Wednesday, September 8, 2010

I WISH I HAD THE PATIENCE...

OF A CARNIOLAN.

After Gary Reuter from the University told me it was definitely time to remove the honey super that I eagerly waited to be filled with honey (but it wasn't), I headed out to the hive. The bees have been doing their own thing for quite a while now and so I wasn't sure what type of attitude I was going to find them in when they saw me. Afterall, it is September and the nectar flow is done. Hearing that lack of nectar makes for an angry bee made me nervous but I've since determined that is only when you are taking their honey, not when you are opening the hive.

Since Gary told me the honey super had to come off now I figured I'd remove it, prop it up next to the hive and let the bees find their way home. Funny thing happened... THEY DIDN'T GO HOME! They were happy on those frames and from what I could tell, by all the huddling together, they seemed cold. I waited and waited but they just kept huddling. Since I worry too much I figured I'd better get in there and help them find their way back into the hive. I removed all the frames and propped them up next to the hive but... that didn't work so I started banging frames one by one on the ground, watching hundreds of bees fall. Initially, they didn't seem to mind. It wasn't until the last three frames that a few of them had enough. I was being head butted left and right, driven far from the hive.







I must say... my bees have a lot of patience. I certainly would have lost my temper much sooner. One bee died when it came after me and hit the smoker (yup, it was hot). Another died when I banged one of the frames. So I counted two casualties. Even so, the loudest buzzers with the tenacity for head butting never once exposed a stinger, they just wanted to make a statement which was "WE'VE BEEN PATIENT ENOUGH NOW GET THE HELL AWAY FROM OUR HIVE BEFORE YOU REALLY PISS US OFF!"

I've realized that there is much more to learn from these little creatures then just how they make honey and beeswax. They certainly taught me a lesson in patience. They had every right to sting me, I was even prepared for it, but they weren't interested in all that hoopla. Deep down I think they know I'm a wimpy beekeeper and so they take pitty on me.

Now, the sun is shining and the temps have bumped up to a little over 60 degrees so they are out flying about. I went over to the hive in my shorts and flip flops and the had no interest in revenge... so in my world that means all is good :)

Now the trick is... getting these little girls through the winter. *sigh

7 comments:

Cindy said...

Ours were clinging to the super frames even late that afternoon, but by the following morning all the bees had gone back into the hive and the frames were abandoned. You're much braver than I- I just waited for my bees to figure it out. I hate bonking bees because some of them want to bonk me back!

Under the Willow said...

I LOVE following your "bee hive" adventures"-- AND so little causalities too!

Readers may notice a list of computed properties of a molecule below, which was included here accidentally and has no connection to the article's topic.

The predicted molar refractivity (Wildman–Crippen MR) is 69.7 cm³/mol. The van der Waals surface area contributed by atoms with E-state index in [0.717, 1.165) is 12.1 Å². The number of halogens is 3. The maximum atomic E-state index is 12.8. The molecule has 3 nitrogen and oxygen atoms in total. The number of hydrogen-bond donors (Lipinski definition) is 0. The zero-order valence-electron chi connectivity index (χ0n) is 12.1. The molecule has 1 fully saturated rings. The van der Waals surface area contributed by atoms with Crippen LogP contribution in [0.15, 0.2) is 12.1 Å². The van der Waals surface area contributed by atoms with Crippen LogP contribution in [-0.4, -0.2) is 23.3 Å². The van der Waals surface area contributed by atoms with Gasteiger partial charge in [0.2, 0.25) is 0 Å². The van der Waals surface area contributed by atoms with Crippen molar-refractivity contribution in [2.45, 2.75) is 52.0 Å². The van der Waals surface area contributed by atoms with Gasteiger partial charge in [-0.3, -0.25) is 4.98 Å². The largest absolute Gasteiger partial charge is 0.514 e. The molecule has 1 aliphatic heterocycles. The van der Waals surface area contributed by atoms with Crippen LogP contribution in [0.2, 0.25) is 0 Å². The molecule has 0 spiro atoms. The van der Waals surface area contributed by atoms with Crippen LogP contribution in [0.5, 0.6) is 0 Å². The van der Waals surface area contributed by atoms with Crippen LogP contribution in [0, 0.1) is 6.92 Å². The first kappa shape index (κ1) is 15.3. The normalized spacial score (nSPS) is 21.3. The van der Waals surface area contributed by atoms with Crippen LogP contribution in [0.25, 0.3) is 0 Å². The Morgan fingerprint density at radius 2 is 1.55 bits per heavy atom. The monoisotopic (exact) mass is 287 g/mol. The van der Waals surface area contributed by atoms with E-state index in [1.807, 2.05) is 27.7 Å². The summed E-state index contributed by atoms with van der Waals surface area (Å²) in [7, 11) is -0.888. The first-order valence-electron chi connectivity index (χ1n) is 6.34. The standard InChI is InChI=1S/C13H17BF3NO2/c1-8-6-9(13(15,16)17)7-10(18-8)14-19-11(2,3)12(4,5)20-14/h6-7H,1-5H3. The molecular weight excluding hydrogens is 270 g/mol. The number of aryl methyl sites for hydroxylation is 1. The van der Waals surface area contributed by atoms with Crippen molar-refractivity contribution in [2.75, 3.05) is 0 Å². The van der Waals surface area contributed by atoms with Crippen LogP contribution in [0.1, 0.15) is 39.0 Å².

Pam J. said...

There's so much I need to learn about this new adventure (this is my first year at beekeeping too so the things I don't know could fill several file cabinets). Here's a question for you. You wrote: "... Gary told me the honey super had to come off now." The pictures look like the frames you removed had foundation only and that the bees had not started building any comb on them. Did Gary tell you to remove that super because right now -- in Sept -- bees shouldn't use their energy building comb? Thanks!

Michelle said...

Hi Pam,

The super had been on for several weeks and the bees hadn't done anything with them. They weren't able to draw any comb at this point because of the lack of nectar at this time of year in Minnesota. It seems our nectar flow is over (I still have a lot to learn about the flowers and when the nectar and pollen is available so I called Gary to see what my next step should be) Now is the time to prepare them for winter. We need to treat for mites and also get our moisture board and cover in place soon.

If you are in a warmer climate it is probably different for your bees. What state are you in?

Pam J. said...

I'm in MD but we're getting our bees ready for winter too. I've been told that all winterizing should be done by mid to late Oct. Our nectar flow is just about over, but I do still see bees coming home with pollen---goldenrod probably, and some late black-eyed susans. I have 4 mediums and they are all full. But next week, maybe later this week, I need to do a thorough check to see what's there. The top two mediums feel heavier than the bottom two, which COULD mean there's lots of sugar water honey in the top and brood in the bottom. But that's wishful thinking...I'll only know for sure when I do a check.

Knatolee said...

Two words: bee brush! :)

Strumelia said...

Yes i had to get the clumps of bees off my empty super frames too. They were cold and sluggish but not as patient as your bees- mine got really annoyed! Mine didn't want to leave the frames either. By night time, I found I could just scoop them up in clumps with a spatula and dump them gently on the landing board and they crawled back into the hive.